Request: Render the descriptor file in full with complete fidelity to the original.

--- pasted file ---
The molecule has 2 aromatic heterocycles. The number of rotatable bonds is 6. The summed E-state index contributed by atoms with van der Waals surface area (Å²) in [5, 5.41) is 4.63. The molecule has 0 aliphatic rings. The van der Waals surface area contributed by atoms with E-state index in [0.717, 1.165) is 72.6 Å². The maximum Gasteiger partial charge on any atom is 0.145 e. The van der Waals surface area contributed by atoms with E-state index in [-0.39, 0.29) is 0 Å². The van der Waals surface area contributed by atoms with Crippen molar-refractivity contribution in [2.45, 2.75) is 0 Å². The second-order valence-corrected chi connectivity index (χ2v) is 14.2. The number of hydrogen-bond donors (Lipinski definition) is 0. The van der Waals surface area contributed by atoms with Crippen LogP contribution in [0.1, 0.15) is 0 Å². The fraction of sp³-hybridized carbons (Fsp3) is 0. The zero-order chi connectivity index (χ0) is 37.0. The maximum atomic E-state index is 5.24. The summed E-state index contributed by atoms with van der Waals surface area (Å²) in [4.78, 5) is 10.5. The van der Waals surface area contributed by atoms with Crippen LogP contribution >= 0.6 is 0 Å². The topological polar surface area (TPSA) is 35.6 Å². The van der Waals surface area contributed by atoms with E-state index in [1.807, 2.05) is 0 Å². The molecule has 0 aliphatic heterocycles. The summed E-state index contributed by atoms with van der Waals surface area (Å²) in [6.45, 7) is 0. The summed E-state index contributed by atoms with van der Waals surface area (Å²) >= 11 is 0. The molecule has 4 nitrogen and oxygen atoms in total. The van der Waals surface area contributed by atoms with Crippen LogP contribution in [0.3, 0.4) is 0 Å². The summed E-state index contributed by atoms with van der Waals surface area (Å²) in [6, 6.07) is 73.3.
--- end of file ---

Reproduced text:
The molecule has 2 aromatic heterocycles. The number of rotatable bonds is 6. The summed E-state index contributed by atoms with van der Waals surface area (Å²) in [5, 5.41) is 4.63. The molecule has 0 aliphatic rings. The van der Waals surface area contributed by atoms with E-state index in [0.717, 1.165) is 72.6 Å². The maximum Gasteiger partial charge on any atom is 0.145 e. The van der Waals surface area contributed by atoms with E-state index in [-0.39, 0.29) is 0 Å². The van der Waals surface area contributed by atoms with Crippen molar-refractivity contribution in [2.45, 2.75) is 0 Å². The second-order valence-corrected chi connectivity index (χ2v) is 14.2. The number of hydrogen-bond donors (Lipinski definition) is 0. The van der Waals surface area contributed by atoms with Crippen LogP contribution in [0.1, 0.15) is 0 Å². The fraction of sp³-hybridized carbons (Fsp3) is 0. The zero-order chi connectivity index (χ0) is 37.0. The maximum atomic E-state index is 5.24. The summed E-state index contributed by atoms with van der Waals surface area (Å²) in [4.78, 5) is 10.5. The van der Waals surface area contributed by atoms with Crippen LogP contribution >= 0.6 is 0 Å². The topological polar surface area (TPSA) is 35.6 Å². The van der Waals surface area contributed by atoms with E-state index in [1.807, 2.05) is 0 Å². The molecule has 0 aliphatic heterocycles. The summed E-state index contributed by atoms with van der Waals surface area (Å²) in [6.45, 7) is 0. The summed E-state index contributed by atoms with van der Waals surface area (Å²) >= 11 is 0. The molecule has 4 nitrogen and oxygen atoms in total. The van der Waals surface area contributed by atoms with Crippen LogP contribution in [0.3, 0.4) is 0 Å². The summed E-state index contributed by atoms with van der Waals surface area (Å²) in [6, 6.07) is 73.3.